Spot the Virus That Could Land Your Baby in the Hospital

This illness seems like a common cold but could result in serious complications.
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By Natalie Neusch, Contributing Writer
Published November 19, 2017
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As hard as we try to keep them healthy, it’s likely that baby will come down with a bad case of the sniffles at some point during the first year. Most common colds don’t pose a serious threat and, while there’s no cure per se, there are ways to make your child comfortable at home. But sometimes cold-like symptoms are masking a more serious illness that could land your little one in the hospital.

According to the American Academy of Pediatrics (AAP), respiratory syncytial virus, or RSV, is “the most common cause of lower respiratory tract infections in children,” with most children becoming infected during their first year and nearly all experiencing the illness by the age of two. Dr. Octavio Ramilo, chief of the division of infectious diseases at Nationwide Children’s Hospital in Columbus, Ohio, says that “by age two, 90 to 100 percent of children have had at least one infection caused by RSV.”

Experts say in a report released in HealthDay that RSV is “the leading cause of infant hospitalization in the United States.” And the Centers for Disease Control and Prevention estimate that it is responsible for “2.1 million outpatient visits among children younger than 5 years old.”

Because the symptoms mimic those of a typical cold—fever, runny nose, cough, sluggishness, and irritability—some parents may wait until it becomes a more serious issue. While most cases don’t require hospitalization, Dr. Ramilo warns that “babies under 3 months of age are very prone to get sicker for two reasons: their lungs are very small and therefore unable to handle a lot of inflammation, and the white cells of their immune systems that protect us against infections are not ready yet.”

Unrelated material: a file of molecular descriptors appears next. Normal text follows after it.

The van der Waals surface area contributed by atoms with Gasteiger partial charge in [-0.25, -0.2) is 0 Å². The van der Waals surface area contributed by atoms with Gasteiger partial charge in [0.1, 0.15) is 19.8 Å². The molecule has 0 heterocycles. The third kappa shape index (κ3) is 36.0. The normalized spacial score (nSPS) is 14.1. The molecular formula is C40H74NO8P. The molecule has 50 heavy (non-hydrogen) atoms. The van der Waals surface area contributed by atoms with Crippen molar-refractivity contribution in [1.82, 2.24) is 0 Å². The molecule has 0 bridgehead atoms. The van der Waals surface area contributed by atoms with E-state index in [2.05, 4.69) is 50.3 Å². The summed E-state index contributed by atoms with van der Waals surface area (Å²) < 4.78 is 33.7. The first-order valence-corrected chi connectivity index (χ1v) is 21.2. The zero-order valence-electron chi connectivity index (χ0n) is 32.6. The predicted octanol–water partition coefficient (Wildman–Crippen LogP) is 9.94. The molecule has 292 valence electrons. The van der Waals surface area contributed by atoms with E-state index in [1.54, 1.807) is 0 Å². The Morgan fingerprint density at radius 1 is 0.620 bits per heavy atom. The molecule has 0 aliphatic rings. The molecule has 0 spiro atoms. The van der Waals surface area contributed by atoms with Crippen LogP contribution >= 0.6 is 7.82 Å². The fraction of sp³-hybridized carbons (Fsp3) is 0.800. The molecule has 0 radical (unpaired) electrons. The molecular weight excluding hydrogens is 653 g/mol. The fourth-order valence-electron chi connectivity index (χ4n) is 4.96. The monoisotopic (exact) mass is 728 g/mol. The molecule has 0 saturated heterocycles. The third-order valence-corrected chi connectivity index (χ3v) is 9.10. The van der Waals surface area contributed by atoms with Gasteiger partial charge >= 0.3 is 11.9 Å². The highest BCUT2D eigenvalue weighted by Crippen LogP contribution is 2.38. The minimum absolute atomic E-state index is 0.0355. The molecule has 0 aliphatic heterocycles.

It’s also more dangerous for infants who were born premature, have heart or lung problems, or other chronic illnesses. In addition to cold-like symptoms, babies with severe may “refuse their bottle, have trouble sleeping, and breathe more rapidly than usual.”

While there is no vaccine or medication that can cure the virus, the Nationwide Children’s Hospital recommends frequent hand-washing, restricted sharing of food, toys, and toiletries to avoid cross-contamination, and limiting a very young infants’ exposure to others, especially during the winter season.

H/T HealthDay

Please note: The Bump and the materials and information it contains are not intended to, and do not constitute, medical or other health advice or diagnosis and should not be used as such. You should always consult with a qualified physician or health professional about your specific circumstances.

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